The trials and tribulations of Qatar's stock market continued this week, as share prices edged upwards and a major effort was launched to convince investors that the worst is now over.
After consistently sliding since last September, the Doha Stock Market (DSM) began clawing its way back up again in the past 10 days, with a string of consecutive increases in this week's trading.
However, strong bearish pressures were still evident, with Monday's General Index close of 9602.2 points just 44.99 up on the previous day. Market capitalisation (mcap) was QR275.39bn ($75.65bn), unchanged from Sunday.
Trading volumes continued to be high however, underscoring the bear market, with over 11m stocks, worth a total of QR586.92m ($161.24m), changing hands on Monday in 9636 deals. This was 32% up on the previous day. Most shares registered a rise of some sort, with the insurance and banking sectors outperforming the market average with 2.55% and 1.49% increases, respectively.
In the last fortnight, the index has recovered around 1000 points, a development that came as something of a relief after recent speculation that the DSM was losing investors.
February had seen the index lose some 1900 points, a 27% drop in share values, with some 24 decliners and only eight gainers out of the 32 listed stocks during the month.
Minister of Economy and Commerce Sheikh Mohamed bin Ahmed Al Thani had even intervened to announce a week ago that the market would be revamped. He also put much of the slide down to the rash of IPOs that has broken out not just in Qatar, but up and down the Gulf in recent months.
Many analysts would agree that this has had a detrimental effect on secondary markets, with the Kuwait-based Gulf Investment House reporting recently that in 2005, some $6bn was raised by investors through such offerings in the Middle East region. This was double the figure for 2004.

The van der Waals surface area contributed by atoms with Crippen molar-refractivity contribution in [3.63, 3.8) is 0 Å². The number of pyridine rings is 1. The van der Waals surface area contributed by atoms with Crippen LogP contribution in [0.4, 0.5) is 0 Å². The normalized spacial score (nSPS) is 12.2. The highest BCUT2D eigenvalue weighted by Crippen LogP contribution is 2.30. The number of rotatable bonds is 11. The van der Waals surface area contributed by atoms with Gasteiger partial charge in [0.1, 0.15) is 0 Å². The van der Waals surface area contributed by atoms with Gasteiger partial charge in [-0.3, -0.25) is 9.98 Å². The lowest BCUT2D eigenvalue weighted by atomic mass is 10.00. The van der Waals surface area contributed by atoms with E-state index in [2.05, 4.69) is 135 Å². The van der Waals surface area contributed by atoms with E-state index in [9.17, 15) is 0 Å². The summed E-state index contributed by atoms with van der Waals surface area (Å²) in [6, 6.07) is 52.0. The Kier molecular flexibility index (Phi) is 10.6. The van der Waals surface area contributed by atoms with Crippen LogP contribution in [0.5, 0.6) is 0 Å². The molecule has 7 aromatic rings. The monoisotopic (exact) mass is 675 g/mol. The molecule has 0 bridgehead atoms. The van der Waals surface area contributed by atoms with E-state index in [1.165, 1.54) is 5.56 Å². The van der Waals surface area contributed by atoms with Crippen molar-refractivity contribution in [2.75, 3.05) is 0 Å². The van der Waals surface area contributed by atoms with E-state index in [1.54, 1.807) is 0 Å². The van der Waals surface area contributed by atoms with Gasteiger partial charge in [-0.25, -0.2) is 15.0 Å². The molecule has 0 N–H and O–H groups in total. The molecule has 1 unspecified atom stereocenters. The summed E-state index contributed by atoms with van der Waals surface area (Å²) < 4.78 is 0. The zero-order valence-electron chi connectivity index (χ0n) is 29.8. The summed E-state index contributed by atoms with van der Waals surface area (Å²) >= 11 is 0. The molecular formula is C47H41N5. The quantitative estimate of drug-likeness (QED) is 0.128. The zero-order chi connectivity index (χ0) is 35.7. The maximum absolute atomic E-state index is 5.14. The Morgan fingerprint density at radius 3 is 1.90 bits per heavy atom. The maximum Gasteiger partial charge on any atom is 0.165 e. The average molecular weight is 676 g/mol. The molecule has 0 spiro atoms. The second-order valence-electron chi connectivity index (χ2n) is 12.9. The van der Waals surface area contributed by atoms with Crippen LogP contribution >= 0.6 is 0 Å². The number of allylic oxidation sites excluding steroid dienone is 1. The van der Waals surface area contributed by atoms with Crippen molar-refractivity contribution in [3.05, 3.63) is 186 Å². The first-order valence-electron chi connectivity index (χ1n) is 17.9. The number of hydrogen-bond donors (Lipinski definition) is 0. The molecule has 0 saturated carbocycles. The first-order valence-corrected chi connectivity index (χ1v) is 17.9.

Yet investors, it seems, have often been content to go on a profit booking spree, keeping themselves as liquid as possible in order to participate in upcoming IPOs. This has had a strong effect not just in Qatar, but in the neighbouring UAE and elsewhere.
This year too, some half dozen major IPOs have been slatted for the DSM, with these likely to include Gulf Commercial Bank and Al Jazeera International. Over the border in neighbouring Saudi Arabia, a fellow Gulf Cooperation Council (GCC) state, the number of IPOs in 2006 will likely be around 60.
At the same time, the stock market decline in Qatar has not been a fair indicator of the value of the companies listed, many analysts point out. Indeed, the underlying financials of the companies on the DSM are known to be generally strong. March 13 saw the announcement that 23 of the DSM listed companies had recorded major increases in profit last year, collectively registering more than QR10bn ($2.74bn) in profits, 40% up on the total for those 23 the previous year.
Qatar itself too has been seeing phenomenal growth, fuelled by high oil prices, which are also likely to remain strong in the year ahead.
Yet between September last year and now, some 33% of the DSM's mcap has been lost. Behind this, some analysts have also pointed to a long-term growth pain, as the relatively newly opened market had overheated in the run up to September 2005. This was largely due to the surge in oil prices and a massive programme of state spending, which saw some QR38bn ($10.45bn) for the 2005-2006 fiscal year earmarked by the government. The post-September blues are therefore something of a natural corrective.
"I am confident that those who have entered the market over the long term will benefit from capital gain," Sheikh Mohamed told reporters last week, as he tried to reassure the market by making two clear points.
First, he moved to scotch rumours of investors leaving the DSM. Indeed, more non-Qataris are entering the DSM these days, he said, often to purchase rather than sell. Secondly, he said that announcements of dividends by company boards were provisional, and according to market regulations, did not become official until approved by his ministry. This was interpreted by many as a sign that the government was likely to monitor the market even more closely in future.
Indeed, more monitoring and regulation have been called for in a number of areas, and in particular recently over the way in which IPOs are managed. If the kind of profit-booking that has been going on is to be made less attractive - and thus the exchanges to be kept more buoyant - some traders say the establishment of a "fair" price becomes more essential, with even calls for more disciplining of brokers. How that might be managed in the months ahead may well be crucial to ending the bear run more permanently, and keeping recent gains on the rise.